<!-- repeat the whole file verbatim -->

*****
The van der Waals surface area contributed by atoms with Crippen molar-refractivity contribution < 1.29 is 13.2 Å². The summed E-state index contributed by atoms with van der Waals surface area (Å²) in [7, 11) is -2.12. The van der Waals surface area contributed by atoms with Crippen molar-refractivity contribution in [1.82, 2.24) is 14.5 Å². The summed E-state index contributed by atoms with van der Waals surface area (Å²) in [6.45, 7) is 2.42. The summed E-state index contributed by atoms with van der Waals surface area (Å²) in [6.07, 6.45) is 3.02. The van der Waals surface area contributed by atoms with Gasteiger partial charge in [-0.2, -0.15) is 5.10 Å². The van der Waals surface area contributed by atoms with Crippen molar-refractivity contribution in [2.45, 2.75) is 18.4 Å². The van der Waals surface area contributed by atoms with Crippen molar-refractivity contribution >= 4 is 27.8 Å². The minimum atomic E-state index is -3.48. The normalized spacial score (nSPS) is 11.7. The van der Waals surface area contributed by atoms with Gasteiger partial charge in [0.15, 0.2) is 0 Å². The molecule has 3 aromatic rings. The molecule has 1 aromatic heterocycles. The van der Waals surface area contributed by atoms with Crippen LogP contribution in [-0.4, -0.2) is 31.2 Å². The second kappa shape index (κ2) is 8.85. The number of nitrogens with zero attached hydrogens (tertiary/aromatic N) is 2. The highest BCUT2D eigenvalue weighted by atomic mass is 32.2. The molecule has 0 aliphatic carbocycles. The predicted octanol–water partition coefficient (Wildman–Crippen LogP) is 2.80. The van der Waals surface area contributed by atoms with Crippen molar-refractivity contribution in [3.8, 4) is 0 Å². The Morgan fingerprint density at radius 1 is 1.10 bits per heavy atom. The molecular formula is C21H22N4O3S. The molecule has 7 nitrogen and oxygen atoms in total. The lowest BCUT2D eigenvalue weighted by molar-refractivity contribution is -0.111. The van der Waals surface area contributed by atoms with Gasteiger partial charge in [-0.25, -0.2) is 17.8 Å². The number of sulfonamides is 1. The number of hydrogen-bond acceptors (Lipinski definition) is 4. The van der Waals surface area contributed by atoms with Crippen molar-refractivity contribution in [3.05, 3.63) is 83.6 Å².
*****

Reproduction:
The van der Waals surface area contributed by atoms with Crippen molar-refractivity contribution < 1.29 is 13.2 Å². The summed E-state index contributed by atoms with van der Waals surface area (Å²) in [7, 11) is -2.12. The van der Waals surface area contributed by atoms with Crippen molar-refractivity contribution in [1.82, 2.24) is 14.5 Å². The summed E-state index contributed by atoms with van der Waals surface area (Å²) in [6.45, 7) is 2.42. The summed E-state index contributed by atoms with van der Waals surface area (Å²) in [6.07, 6.45) is 3.02. The van der Waals surface area contributed by atoms with Gasteiger partial charge in [-0.2, -0.15) is 5.10 Å². The van der Waals surface area contributed by atoms with Crippen molar-refractivity contribution in [2.45, 2.75) is 18.4 Å². The van der Waals surface area contributed by atoms with Crippen molar-refractivity contribution >= 4 is 27.8 Å². The minimum atomic E-state index is -3.48. The normalized spacial score (nSPS) is 11.7. The van der Waals surface area contributed by atoms with Gasteiger partial charge in [0.15, 0.2) is 0 Å². The molecule has 3 aromatic rings. The molecule has 1 aromatic heterocycles. The van der Waals surface area contributed by atoms with Crippen LogP contribution in [-0.4, -0.2) is 31.2 Å². The second kappa shape index (κ2) is 8.85. The number of nitrogens with zero attached hydrogens (tertiary/aromatic N) is 2. The highest BCUT2D eigenvalue weighted by atomic mass is 32.2. The molecule has 0 aliphatic carbocycles. The predicted octanol–water partition coefficient (Wildman–Crippen LogP) is 2.80. The van der Waals surface area contributed by atoms with Crippen molar-refractivity contribution in [3.8, 4) is 0 Å². The Morgan fingerprint density at radius 1 is 1.10 bits per heavy atom. The molecular formula is C21H22N4O3S. The molecule has 7 nitrogen and oxygen atoms in total. The lowest BCUT2D eigenvalue weighted by molar-refractivity contribution is -0.111. The van der Waals surface area contributed by atoms with Gasteiger partial charge in [-0.25, -0.2) is 17.8 Å². The number of sulfonamides is 1. The number of hydrogen-bond acceptors (Lipinski definition) is 4. The van der Waals surface area contributed by atoms with Crippen molar-refractivity contribution in [3.05, 3.63) is 83.6 Å².